As a social society we are creatures who gather and find safety and comfort in likeness. Much like we see in today’s very connected, yet disconnected climate, we are still fundamentally fearful of difference and have the media resources to selectively communicate those differences, often in a negative fashion. I fear that until we as people develop more empathy and self-worth we will continue to disconnect, more so from the people we see different than ourselves. No one ever said you have to be best friends with everyone but changing the lens through which you see the world periodically helps you see things from another perspective.
Belonging can be hard, especially when we are young. Throughout the years I have talked with many adult friends and clients, as well as teens about the struggle to fit in. A client once told me how her daughter’s 13 year-old friend was suddenly being actively rude and snotty at school. I reminded her that she was probably trying to differentiate herself from the younger kids now that she was a teen. My client’s daughter was still 11 – almost 12. But it’s not 13! Turns out that the new teenager eventually started to be nicer after she established older friends, and realized she didn’t fundamentally want to be a jerk. Now I’m not saying it is right, but there is an inherent pressure to fit in somewhere, and often shame for those who don’t.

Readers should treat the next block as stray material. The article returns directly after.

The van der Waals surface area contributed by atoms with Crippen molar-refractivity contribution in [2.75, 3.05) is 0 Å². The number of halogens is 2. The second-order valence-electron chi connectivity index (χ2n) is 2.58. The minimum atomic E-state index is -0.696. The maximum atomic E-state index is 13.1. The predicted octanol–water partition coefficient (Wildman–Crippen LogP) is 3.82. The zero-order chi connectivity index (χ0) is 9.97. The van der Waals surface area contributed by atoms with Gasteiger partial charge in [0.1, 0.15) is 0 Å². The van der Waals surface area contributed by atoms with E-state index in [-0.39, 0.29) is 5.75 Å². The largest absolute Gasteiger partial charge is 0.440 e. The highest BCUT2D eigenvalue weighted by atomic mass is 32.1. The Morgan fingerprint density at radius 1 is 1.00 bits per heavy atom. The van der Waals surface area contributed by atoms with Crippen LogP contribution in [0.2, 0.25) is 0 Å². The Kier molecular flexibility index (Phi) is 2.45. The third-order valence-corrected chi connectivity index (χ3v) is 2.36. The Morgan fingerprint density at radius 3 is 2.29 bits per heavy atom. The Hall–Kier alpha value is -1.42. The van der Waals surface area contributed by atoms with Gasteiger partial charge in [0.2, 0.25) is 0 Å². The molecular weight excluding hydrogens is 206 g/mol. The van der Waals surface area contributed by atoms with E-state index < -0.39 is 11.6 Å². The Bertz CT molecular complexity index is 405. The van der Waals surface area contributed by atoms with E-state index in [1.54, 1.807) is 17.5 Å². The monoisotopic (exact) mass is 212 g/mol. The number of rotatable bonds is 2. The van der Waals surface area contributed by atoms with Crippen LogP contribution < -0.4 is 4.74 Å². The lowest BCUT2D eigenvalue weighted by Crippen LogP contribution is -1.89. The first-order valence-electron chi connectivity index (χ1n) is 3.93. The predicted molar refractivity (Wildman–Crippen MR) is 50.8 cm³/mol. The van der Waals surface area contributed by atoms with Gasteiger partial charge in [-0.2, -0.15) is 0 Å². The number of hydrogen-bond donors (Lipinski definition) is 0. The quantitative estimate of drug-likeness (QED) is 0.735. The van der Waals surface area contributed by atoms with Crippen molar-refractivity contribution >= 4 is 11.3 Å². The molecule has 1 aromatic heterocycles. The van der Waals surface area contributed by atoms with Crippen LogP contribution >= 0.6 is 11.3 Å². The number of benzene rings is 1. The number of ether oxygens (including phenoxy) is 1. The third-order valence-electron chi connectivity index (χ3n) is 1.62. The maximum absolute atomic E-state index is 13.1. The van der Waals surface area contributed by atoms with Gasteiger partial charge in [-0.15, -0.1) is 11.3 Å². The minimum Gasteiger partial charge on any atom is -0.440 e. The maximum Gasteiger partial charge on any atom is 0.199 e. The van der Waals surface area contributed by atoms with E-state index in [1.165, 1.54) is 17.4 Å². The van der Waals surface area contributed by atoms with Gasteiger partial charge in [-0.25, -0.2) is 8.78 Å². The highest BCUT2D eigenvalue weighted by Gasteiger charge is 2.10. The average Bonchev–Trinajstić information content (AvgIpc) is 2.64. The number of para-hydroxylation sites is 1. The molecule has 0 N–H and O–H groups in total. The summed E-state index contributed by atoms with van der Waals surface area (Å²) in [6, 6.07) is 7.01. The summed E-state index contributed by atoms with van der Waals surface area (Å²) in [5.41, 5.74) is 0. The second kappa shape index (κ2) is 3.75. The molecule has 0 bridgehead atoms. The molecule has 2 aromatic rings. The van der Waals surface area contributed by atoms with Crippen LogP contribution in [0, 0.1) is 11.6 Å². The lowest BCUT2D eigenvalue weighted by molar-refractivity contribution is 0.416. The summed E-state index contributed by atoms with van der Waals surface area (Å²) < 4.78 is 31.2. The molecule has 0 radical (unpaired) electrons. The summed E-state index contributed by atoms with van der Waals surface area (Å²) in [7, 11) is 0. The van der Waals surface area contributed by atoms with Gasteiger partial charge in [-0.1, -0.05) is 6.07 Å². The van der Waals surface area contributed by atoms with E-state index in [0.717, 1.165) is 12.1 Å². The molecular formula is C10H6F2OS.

I’m not specifically writing to talk about growing up but it starts there. The challenge is that some people never really grow up. They continue to judge without empathy and/or are in constant search for belonging. I encourage everyone to embrace who they are and to see other perspectives. I’ll close with something personal about belonging I’ve shared with many adults and teenagers.
I genuinely believe that everyone has the ability to learn more, do more, be more, and change their self-perspective.
More on personal development at: https://nicolehollar.com